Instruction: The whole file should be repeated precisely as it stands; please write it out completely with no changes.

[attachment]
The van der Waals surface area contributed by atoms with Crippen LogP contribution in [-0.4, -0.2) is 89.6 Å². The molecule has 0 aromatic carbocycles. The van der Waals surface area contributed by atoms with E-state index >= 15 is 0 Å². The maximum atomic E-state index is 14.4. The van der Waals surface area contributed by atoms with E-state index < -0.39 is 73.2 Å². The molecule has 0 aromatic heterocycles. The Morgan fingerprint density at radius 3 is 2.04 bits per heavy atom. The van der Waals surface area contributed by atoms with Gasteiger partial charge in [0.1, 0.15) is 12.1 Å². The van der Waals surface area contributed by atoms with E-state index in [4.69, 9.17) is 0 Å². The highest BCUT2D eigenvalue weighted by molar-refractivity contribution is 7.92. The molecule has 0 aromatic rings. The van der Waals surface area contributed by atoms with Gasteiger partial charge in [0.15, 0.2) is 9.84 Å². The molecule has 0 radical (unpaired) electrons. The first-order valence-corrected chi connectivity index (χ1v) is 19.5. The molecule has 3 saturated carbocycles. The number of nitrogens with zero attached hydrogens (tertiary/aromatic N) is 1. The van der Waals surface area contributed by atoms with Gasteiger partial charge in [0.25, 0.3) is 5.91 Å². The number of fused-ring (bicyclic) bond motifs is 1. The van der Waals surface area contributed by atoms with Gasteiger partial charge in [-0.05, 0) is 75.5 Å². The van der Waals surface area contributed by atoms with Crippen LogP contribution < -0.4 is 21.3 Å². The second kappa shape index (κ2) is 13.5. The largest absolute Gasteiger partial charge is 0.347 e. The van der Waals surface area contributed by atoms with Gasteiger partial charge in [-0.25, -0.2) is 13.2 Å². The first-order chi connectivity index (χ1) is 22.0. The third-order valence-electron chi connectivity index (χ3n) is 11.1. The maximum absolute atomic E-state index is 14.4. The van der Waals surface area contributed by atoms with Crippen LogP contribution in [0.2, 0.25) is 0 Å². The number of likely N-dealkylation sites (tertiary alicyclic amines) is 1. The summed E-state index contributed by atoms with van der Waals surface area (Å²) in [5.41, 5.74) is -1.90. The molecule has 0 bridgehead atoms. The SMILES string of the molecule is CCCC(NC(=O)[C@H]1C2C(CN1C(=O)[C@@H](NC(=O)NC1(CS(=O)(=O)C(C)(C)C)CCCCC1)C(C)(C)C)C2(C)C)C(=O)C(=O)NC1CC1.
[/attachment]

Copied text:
The van der Waals surface area contributed by atoms with Crippen LogP contribution in [-0.4, -0.2) is 89.6 Å². The molecule has 0 aromatic carbocycles. The van der Waals surface area contributed by atoms with E-state index >= 15 is 0 Å². The maximum atomic E-state index is 14.4. The van der Waals surface area contributed by atoms with E-state index < -0.39 is 73.2 Å². The molecule has 0 aromatic heterocycles. The Morgan fingerprint density at radius 3 is 2.04 bits per heavy atom. The van der Waals surface area contributed by atoms with Gasteiger partial charge in [0.1, 0.15) is 12.1 Å². The van der Waals surface area contributed by atoms with E-state index in [4.69, 9.17) is 0 Å². The highest BCUT2D eigenvalue weighted by molar-refractivity contribution is 7.92. The molecule has 0 aromatic rings. The van der Waals surface area contributed by atoms with Gasteiger partial charge in [0.15, 0.2) is 9.84 Å². The molecule has 0 radical (unpaired) electrons. The first-order valence-corrected chi connectivity index (χ1v) is 19.5. The molecule has 3 saturated carbocycles. The number of nitrogens with zero attached hydrogens (tertiary/aromatic N) is 1. The van der Waals surface area contributed by atoms with Gasteiger partial charge in [0.25, 0.3) is 5.91 Å². The number of fused-ring (bicyclic) bond motifs is 1. The van der Waals surface area contributed by atoms with Gasteiger partial charge in [-0.05, 0) is 75.5 Å². The van der Waals surface area contributed by atoms with Crippen LogP contribution < -0.4 is 21.3 Å². The second kappa shape index (κ2) is 13.5. The largest absolute Gasteiger partial charge is 0.347 e. The van der Waals surface area contributed by atoms with Gasteiger partial charge in [-0.25, -0.2) is 13.2 Å². The first-order chi connectivity index (χ1) is 22.0. The third-order valence-electron chi connectivity index (χ3n) is 11.1. The maximum absolute atomic E-state index is 14.4. The van der Waals surface area contributed by atoms with Crippen LogP contribution in [0.2, 0.25) is 0 Å². The number of likely N-dealkylation sites (tertiary alicyclic amines) is 1. The summed E-state index contributed by atoms with van der Waals surface area (Å²) in [5.41, 5.74) is -1.90. The molecule has 0 bridgehead atoms. The SMILES string of the molecule is CCCC(NC(=O)[C@H]1C2C(CN1C(=O)[C@@H](NC(=O)NC1(CS(=O)(=O)C(C)(C)C)CCCCC1)C(C)(C)C)C2(C)C)C(=O)C(=O)NC1CC1.